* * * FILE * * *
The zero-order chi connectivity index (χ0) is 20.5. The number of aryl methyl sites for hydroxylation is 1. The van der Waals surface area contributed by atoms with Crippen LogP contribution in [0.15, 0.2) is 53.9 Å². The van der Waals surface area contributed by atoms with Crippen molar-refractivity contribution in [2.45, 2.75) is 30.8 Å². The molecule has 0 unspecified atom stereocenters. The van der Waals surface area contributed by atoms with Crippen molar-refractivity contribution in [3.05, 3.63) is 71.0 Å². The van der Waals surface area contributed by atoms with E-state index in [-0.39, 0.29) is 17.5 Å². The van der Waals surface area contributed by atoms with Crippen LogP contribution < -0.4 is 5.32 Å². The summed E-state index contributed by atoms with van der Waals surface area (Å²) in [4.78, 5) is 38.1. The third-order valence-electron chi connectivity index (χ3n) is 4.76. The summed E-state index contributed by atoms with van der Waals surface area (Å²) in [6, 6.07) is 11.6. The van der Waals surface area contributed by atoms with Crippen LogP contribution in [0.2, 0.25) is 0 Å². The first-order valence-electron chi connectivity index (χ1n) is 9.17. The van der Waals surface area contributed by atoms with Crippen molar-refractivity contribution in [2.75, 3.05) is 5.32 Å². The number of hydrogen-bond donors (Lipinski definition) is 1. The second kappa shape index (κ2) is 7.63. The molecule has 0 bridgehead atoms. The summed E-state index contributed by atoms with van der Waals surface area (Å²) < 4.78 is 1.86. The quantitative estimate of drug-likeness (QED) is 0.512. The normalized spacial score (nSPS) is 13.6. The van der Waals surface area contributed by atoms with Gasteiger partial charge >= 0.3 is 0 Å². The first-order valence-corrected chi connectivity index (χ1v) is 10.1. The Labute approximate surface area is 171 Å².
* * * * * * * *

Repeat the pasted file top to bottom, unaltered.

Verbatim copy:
The zero-order chi connectivity index (χ0) is 20.5. The number of aryl methyl sites for hydroxylation is 1. The van der Waals surface area contributed by atoms with Crippen LogP contribution in [0.15, 0.2) is 53.9 Å². The van der Waals surface area contributed by atoms with Crippen molar-refractivity contribution in [2.45, 2.75) is 30.8 Å². The molecule has 0 unspecified atom stereocenters. The van der Waals surface area contributed by atoms with Crippen molar-refractivity contribution in [3.05, 3.63) is 71.0 Å². The van der Waals surface area contributed by atoms with E-state index in [-0.39, 0.29) is 17.5 Å². The van der Waals surface area contributed by atoms with Crippen LogP contribution < -0.4 is 5.32 Å². The summed E-state index contributed by atoms with van der Waals surface area (Å²) in [4.78, 5) is 38.1. The third-order valence-electron chi connectivity index (χ3n) is 4.76. The summed E-state index contributed by atoms with van der Waals surface area (Å²) in [6, 6.07) is 11.6. The van der Waals surface area contributed by atoms with Crippen LogP contribution in [0.2, 0.25) is 0 Å². The first-order valence-electron chi connectivity index (χ1n) is 9.17. The van der Waals surface area contributed by atoms with Crippen molar-refractivity contribution in [2.75, 3.05) is 5.32 Å². The number of hydrogen-bond donors (Lipinski definition) is 1. The second kappa shape index (κ2) is 7.63. The molecule has 0 bridgehead atoms. The summed E-state index contributed by atoms with van der Waals surface area (Å²) < 4.78 is 1.86. The quantitative estimate of drug-likeness (QED) is 0.512. The normalized spacial score (nSPS) is 13.6. The van der Waals surface area contributed by atoms with Gasteiger partial charge >= 0.3 is 0 Å². The first-order valence-corrected chi connectivity index (χ1v) is 10.1. The Labute approximate surface area is 171 Å².